1. Save for retirement
Yes, saving for the future can help you trim today’s tax bill. Every dollar you contribute to an eligible retirement account reduces the amount of income that you have to pay taxes on.
Here’s how it works: You put a portion of your income into a qualified account, such as one your employer offers. If your contributions go in before taxes are taken out, saving for retirement in that account can lower your taxable income.
Let’s say you make $50,000 a year, and you contribute 14% of your pretax income (or $7,000 annually) to your retirement account. Here’s how that would impact your 2023 federal income taxes if you were a single filer using the standard deduction:
In this example, your retirement account contributions reduce your annual income taxes by $840. You benefit by investing in your future and are rewarded with lower taxes today.
There’s another benefit: Typically, the money you put into the account, as well as any earnings your investments make, won’t be taxed until you withdraw it at retirement. If you’re in a lower income tax bracket when you retire, you may be taxed at a lower rate on those withdrawals.
Keep in mind that in some cases, saving for retirement won’t lower your current taxable income. Contributing to a Roth IRA or a Roth account in your retirement plan doesn’t because the money you contribute to this type of account has already been taxed. However, you will not be taxed on the withdrawals or the investment earnings if you’ve owned the account for at least 5 years and are 59 1/2 or older. It’s a trade-off: Investing in a Roth reduces the taxes you’ll pay when you retire, but it doesn’t lower your income taxes today.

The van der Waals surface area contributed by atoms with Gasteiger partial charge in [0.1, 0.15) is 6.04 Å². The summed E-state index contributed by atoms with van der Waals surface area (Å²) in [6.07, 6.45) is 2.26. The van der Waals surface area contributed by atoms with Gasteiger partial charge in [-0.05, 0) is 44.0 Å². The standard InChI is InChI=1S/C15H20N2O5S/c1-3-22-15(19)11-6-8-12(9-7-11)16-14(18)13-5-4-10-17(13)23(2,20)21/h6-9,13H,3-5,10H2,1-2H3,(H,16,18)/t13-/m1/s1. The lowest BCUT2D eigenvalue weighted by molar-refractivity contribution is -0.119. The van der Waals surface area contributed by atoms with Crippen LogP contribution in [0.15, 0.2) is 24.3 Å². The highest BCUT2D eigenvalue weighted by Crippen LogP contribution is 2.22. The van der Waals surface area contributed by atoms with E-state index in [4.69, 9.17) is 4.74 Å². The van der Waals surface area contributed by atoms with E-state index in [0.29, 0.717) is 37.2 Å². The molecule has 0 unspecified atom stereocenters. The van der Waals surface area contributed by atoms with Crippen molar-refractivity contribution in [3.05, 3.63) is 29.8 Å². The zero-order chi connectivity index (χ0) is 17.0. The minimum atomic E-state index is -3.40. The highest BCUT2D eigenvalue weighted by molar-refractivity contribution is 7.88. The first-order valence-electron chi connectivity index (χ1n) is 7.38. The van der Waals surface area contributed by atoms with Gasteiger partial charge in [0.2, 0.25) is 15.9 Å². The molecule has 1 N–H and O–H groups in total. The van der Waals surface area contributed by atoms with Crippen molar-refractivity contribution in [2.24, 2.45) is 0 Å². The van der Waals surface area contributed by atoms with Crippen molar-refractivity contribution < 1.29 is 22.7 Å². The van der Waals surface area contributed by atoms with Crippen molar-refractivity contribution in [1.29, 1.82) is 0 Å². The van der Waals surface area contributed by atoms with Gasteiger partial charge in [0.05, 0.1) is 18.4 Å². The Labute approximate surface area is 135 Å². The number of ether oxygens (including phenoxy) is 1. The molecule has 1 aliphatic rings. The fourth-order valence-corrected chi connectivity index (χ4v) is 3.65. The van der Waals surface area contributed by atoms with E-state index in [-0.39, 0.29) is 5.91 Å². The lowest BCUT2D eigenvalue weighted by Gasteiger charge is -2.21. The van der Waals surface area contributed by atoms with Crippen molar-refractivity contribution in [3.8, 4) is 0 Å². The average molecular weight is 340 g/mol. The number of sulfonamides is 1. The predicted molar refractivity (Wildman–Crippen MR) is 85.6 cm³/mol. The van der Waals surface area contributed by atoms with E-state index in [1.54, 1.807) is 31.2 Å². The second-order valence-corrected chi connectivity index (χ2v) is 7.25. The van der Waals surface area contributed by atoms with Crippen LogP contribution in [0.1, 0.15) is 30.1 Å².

*before standard deduction; assumes a 12% marginal tax rate
2. Give to charity
You can also potentially reduce your income taxes by making charitable donations. Keep accurate records of how much you donate and to which organizations. You may be able to use those donations as a tax deduction at the end of the year.
You’ll need to itemize deductions on your tax return to do so. If you make a donation of $300 or more, you’ll probably need paperwork from the charity confirming your gift. In certain situations, you can donate shares of stock to charity, which may also help reduce your tax bill.1
3. Deduct investment losses
While no one likes to lose money on investments, there is an upside. You can deduct some losses from your taxable income. While this doesn't generally apply to retirement accounts, you can sell other investments, such as stocks and bonds, for less than you paid to potentially lower your taxes. This is also known as “tax loss harvesting.” Check with a tax professional for details.
This tip applies to investment property, too. If you sell a property for less than its purchase price, you can deduct the loss. However, this doesn’t include personal property you use, such as your primary home.
Other options that may be available
4. Pay your property taxes early
If you own a home, paying your property taxes before they’re due may reduce your taxable income. Be sure to talk to your tax preparer to determine whether this strategy makes sense for you.
5. Use mortgage-interest deductions
Depending on where you live, you might be able to deduct interest you pay on the mortgage for a home you live in all or most of the time, up to certain limits. This applies only if you itemize deductions on your tax return.
To learn more about financial wellness concepts and improving your retirement readiness through your employer-sponsored retirement plan, visit our resource center.
1 “Publication 526 (2021), Charitable Contributions,” IRS.gov (March 2, 2022).
2 “Topic No. 409 Capital Gains and Losses,” IRS.gov (May 19, 2022).